New York Giants: 1 Advantage over Every Division Foe in 2012

Steven Goldstein@@GoldsteinNUContributor IJuly 31, 2012

EAST RUTHERFORD, NJ - OCTOBER 30:  Eli Manning #10 of the New York Giants against the Miami Dolphins at MetLife Stadium on October 30, 2011 in East Rutherford, New Jersey.  (Photo by Nick Laham/Getty Images)
Nick Laham/Getty Images

The New York Giants are off and running at SUNY Albany, taking their first reps of training camp and eliciting a subsequent buzz around the Empire State. After the G-Men claimed a ring at Super Bowl XLII last February, they'll look to become the eighth NFL franchise to hoist the Lombardi Trophy in consecutive years.

Of course, it won't be easy.

New York faces a grueling NFC East with upstart teams like the Dallas Cowboys and the Philadelphia Eagles. 2011's 9-7 regular-season mark likely won't cut it this time around.

Still, the Giants create a few favorable mismatches against each division rival. Be it their pass-rushing prowess, their dynamic receiving corps or the standout play of quarterback Eli Manning, the East's defending champs find a way to get a leg up on the competition.

Check out where Big Blue trumps the Cowboys, Eagles and Redskins in 2012.


Dallas Cowboys—Vertical Passing Game

The Cowboys have dealt with woebegone secondary play for years now. Last year, shoddy pass defense cost Big D two games—and a division title—against the Giants.

Dallas ranked 23rd in passing yards allowed in 2011. In two bouts with the 'Boys, Manning threw for an average of 373 yards a game, tallying five touchdowns and just one pick. Receiver Victor Cruz, meanwhile, racked up over 250 yards and turned in a scintillant catch-and-run score.

When the Giants host the Cowboys to kick off the regular season on September 5th, they'll be heavily reliant on the long ball. New York averaged 40 passes a night against Dallas last year. With the loss of tailback Brandon Jacobs, that number may spike even higher.

Granted, a good portion of Manning's game is predicated on the play-action pass, and Dallas' stifling front seven will be tough to run on this season. Still, the Giants should have no problem airing it out against their archrivals.

The Cowboys made ostensible upgrades at the cornerback position, signing former Chief Brandon Carr to a five-year deal and drafting touted prospect Morris Claiborne in the first round of April's NFL draft.

But Claiborne's inexperience coupled with Carr's bust factor (his .46 win probability from 2011 ranked a paltry 79th for eligible corners) leaves too many question marks here.

The additions of wideout Rueben Randle and tight end Martellus Bennett improve an already lethal passing attack. Dallas will be in trouble with Manning under center.


Washington Redskins—An Inexperienced Offense

The paragon of a Dan Synder offseason, the Redskins completely revamped their roster through free agency and the draft. Now, they boast a new-look offense that will have to keep pace in the ever-competitive East from the get-go.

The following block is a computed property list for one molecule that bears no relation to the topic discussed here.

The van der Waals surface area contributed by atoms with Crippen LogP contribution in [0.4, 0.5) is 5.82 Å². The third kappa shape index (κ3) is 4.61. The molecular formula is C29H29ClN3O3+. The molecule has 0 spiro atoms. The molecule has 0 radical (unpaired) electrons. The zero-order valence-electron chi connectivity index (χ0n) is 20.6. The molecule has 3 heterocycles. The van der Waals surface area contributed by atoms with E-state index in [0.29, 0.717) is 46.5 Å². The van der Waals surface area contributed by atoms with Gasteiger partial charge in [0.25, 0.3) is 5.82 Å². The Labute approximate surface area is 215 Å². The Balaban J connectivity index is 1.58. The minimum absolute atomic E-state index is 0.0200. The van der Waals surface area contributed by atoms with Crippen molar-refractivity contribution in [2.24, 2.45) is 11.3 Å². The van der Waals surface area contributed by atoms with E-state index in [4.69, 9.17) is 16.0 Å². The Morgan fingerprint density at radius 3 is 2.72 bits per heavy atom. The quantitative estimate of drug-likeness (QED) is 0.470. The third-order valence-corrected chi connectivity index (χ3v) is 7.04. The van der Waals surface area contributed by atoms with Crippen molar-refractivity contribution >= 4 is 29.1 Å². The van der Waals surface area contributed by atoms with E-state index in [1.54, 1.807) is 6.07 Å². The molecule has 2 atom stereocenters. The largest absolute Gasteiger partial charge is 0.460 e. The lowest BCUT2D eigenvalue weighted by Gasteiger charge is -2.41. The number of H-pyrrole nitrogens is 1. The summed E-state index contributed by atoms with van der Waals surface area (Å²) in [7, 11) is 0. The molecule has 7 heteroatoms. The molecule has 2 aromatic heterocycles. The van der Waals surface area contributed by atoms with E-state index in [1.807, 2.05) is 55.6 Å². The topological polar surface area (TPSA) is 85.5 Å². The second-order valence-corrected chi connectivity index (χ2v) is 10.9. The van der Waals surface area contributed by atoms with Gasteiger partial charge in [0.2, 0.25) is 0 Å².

With rookie quarterback Robert Griffin III at the helm, nobody knows what Washington's offense will look like. A dual threat under center usually requires nuanced play-calling and unique personnel packages, bringing innumerable growing pains to a young 'Skins system.

The Giants' ferocious front four will wreak havoc on a Washington offensive line that gave up 108 quarterback hits in 2011—good for third-worst in the league. Griffin III, wide receiver Pierre Garcon and the new Redskins offense should struggle against New York's D.

Admittedly, the Redskins routed the Giants twice last year, to the tune of a combined 51-24 score. However, the 'Skins face a formidable challenge in readying a first-year QB to a changing system.

Factor in the return of cornerback Terrell Thomas, and New York has a definite advantage.


Philadelphia Eagles—"Intangibles"

True, "intangibles" in sports are maddeningly vague and arbitrary, but whatever "it" is, Philly simply doesn't have it.

If the Eagles are to become the NFL's next dynasty, as proclaimed by quarterback Michael Vick, they'll need to protect the football a bit better first.

Philadelphia flaunts a star-studded lineup, but its minus-14 turnover margin in 2011 was a key reason for a disappointing season. The Giants, meanwhile, tied for fifth in takeaways last year.

No matter how good running back LeSean McCoy and the Eagles offense may be, it won't make much of an impact if possessions are spewed out left and right.

Moreover, the Eagles' well-documented struggles in close games give the Giants an edge. In games determined by one possession (a final score differential of seven points or less) last year, Philly was 2-5. The Giants, on the other hand, were the paradigm of clutch in 2011, squeaking out a myriad of nail-biters and thrillers in playoff action.

Michael Vick's career quarterback rating in the month of December is a lowly 74.5 mark. Moreover, in designated "close" situations last season, Vick stood with seven scores to 10 interceptions.

While not as definitive as their advantages over the Cowboys and Redskins, the Giants do more with the football when it matters most. They're more fit for late-game competition than the Eagles are.

The NFC East is set to be one of football's most enticing divisions. Expect the Giants to exploit Dallas' suspect secondary, Washington's nascent offense and Philly's penchant for throwing away ballgames.


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